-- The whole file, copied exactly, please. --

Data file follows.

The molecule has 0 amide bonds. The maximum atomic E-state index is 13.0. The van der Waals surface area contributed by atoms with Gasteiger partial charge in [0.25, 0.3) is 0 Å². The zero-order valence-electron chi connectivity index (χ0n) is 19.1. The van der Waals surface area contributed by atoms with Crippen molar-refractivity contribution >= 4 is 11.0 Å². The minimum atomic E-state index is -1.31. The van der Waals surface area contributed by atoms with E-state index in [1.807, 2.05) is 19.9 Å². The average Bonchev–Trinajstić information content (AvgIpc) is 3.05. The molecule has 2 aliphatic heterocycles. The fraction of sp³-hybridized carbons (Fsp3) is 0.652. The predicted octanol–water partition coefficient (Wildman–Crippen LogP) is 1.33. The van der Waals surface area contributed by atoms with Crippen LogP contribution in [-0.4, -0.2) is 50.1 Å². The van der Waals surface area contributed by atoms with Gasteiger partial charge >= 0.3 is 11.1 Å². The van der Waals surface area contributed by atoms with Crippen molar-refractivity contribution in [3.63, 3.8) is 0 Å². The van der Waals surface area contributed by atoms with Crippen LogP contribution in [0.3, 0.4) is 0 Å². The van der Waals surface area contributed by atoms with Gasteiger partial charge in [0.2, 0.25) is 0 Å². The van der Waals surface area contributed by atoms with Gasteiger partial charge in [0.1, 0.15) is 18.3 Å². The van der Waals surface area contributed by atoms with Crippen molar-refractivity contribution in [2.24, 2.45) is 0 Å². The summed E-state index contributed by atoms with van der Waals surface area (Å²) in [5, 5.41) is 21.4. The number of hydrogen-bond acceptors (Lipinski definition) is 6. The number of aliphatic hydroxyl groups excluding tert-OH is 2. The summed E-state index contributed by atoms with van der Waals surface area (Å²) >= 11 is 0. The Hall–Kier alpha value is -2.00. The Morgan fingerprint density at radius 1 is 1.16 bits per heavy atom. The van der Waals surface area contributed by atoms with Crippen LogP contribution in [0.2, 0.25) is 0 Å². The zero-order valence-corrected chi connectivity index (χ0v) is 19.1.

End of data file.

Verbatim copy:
The molecule has 0 amide bonds. The maximum atomic E-state index is 13.0. The van der Waals surface area contributed by atoms with Gasteiger partial charge in [0.25, 0.3) is 0 Å². The zero-order valence-electron chi connectivity index (χ0n) is 19.1. The van der Waals surface area contributed by atoms with Crippen molar-refractivity contribution >= 4 is 11.0 Å². The minimum atomic E-state index is -1.31. The van der Waals surface area contributed by atoms with E-state index in [1.807, 2.05) is 19.9 Å². The average Bonchev–Trinajstić information content (AvgIpc) is 3.05. The molecule has 2 aliphatic heterocycles. The fraction of sp³-hybridized carbons (Fsp3) is 0.652. The predicted octanol–water partition coefficient (Wildman–Crippen LogP) is 1.33. The van der Waals surface area contributed by atoms with Crippen LogP contribution in [-0.4, -0.2) is 50.1 Å². The van der Waals surface area contributed by atoms with Gasteiger partial charge >= 0.3 is 11.1 Å². The van der Waals surface area contributed by atoms with Crippen molar-refractivity contribution in [3.63, 3.8) is 0 Å². The van der Waals surface area contributed by atoms with Crippen LogP contribution in [0.3, 0.4) is 0 Å². The van der Waals surface area contributed by atoms with Gasteiger partial charge in [0.2, 0.25) is 0 Å². The van der Waals surface area contributed by atoms with Gasteiger partial charge in [0.1, 0.15) is 18.3 Å². The van der Waals surface area contributed by atoms with Crippen molar-refractivity contribution in [2.24, 2.45) is 0 Å². The summed E-state index contributed by atoms with van der Waals surface area (Å²) in [5, 5.41) is 21.4. The number of hydrogen-bond acceptors (Lipinski definition) is 6. The number of aliphatic hydroxyl groups excluding tert-OH is 2. The summed E-state index contributed by atoms with van der Waals surface area (Å²) >= 11 is 0. The Hall–Kier alpha value is -2.00. The Morgan fingerprint density at radius 1 is 1.16 bits per heavy atom. The van der Waals surface area contributed by atoms with Crippen LogP contribution in [0.2, 0.25) is 0 Å². The zero-order valence-corrected chi connectivity index (χ0v) is 19.1.